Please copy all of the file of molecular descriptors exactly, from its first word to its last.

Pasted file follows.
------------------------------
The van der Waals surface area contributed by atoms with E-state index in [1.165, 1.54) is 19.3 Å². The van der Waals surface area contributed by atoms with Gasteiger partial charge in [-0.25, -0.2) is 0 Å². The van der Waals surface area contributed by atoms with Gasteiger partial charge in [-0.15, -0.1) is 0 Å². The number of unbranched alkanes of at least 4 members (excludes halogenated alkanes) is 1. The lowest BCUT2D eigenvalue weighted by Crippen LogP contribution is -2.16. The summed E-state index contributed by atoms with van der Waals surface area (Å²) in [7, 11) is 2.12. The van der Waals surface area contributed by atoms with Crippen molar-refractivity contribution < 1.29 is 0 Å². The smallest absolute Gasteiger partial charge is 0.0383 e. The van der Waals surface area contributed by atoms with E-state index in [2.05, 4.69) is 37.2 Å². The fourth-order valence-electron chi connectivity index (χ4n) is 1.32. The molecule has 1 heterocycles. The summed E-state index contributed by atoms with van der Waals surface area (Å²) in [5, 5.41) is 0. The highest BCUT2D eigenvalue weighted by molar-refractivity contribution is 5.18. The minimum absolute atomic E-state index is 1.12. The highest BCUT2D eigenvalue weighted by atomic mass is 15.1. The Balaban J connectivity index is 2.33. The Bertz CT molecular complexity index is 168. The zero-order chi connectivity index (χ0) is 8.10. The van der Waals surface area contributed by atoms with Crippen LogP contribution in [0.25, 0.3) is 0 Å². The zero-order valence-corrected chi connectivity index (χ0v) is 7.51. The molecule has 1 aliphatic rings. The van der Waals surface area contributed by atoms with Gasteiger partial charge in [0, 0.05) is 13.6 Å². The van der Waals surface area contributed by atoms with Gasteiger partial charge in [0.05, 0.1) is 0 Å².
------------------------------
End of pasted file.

The van der Waals surface area contributed by atoms with E-state index in [1.165, 1.54) is 19.3 Å². The van der Waals surface area contributed by atoms with Gasteiger partial charge in [-0.25, -0.2) is 0 Å². The van der Waals surface area contributed by atoms with Gasteiger partial charge in [-0.15, -0.1) is 0 Å². The number of unbranched alkanes of at least 4 members (excludes halogenated alkanes) is 1. The lowest BCUT2D eigenvalue weighted by Crippen LogP contribution is -2.16. The summed E-state index contributed by atoms with van der Waals surface area (Å²) in [7, 11) is 2.12. The van der Waals surface area contributed by atoms with Crippen molar-refractivity contribution < 1.29 is 0 Å². The smallest absolute Gasteiger partial charge is 0.0383 e. The van der Waals surface area contributed by atoms with E-state index in [2.05, 4.69) is 37.2 Å². The fourth-order valence-electron chi connectivity index (χ4n) is 1.32. The molecule has 1 heterocycles. The summed E-state index contributed by atoms with van der Waals surface area (Å²) in [5, 5.41) is 0. The highest BCUT2D eigenvalue weighted by molar-refractivity contribution is 5.18. The minimum absolute atomic E-state index is 1.12. The highest BCUT2D eigenvalue weighted by atomic mass is 15.1. The Balaban J connectivity index is 2.33. The Bertz CT molecular complexity index is 168. The zero-order chi connectivity index (χ0) is 8.10. The van der Waals surface area contributed by atoms with Crippen LogP contribution in [0.25, 0.3) is 0 Å². The zero-order valence-corrected chi connectivity index (χ0v) is 7.51. The molecule has 1 aliphatic rings. The van der Waals surface area contributed by atoms with Gasteiger partial charge in [0, 0.05) is 13.6 Å². The van der Waals surface area contributed by atoms with Gasteiger partial charge in [0.05, 0.1) is 0 Å².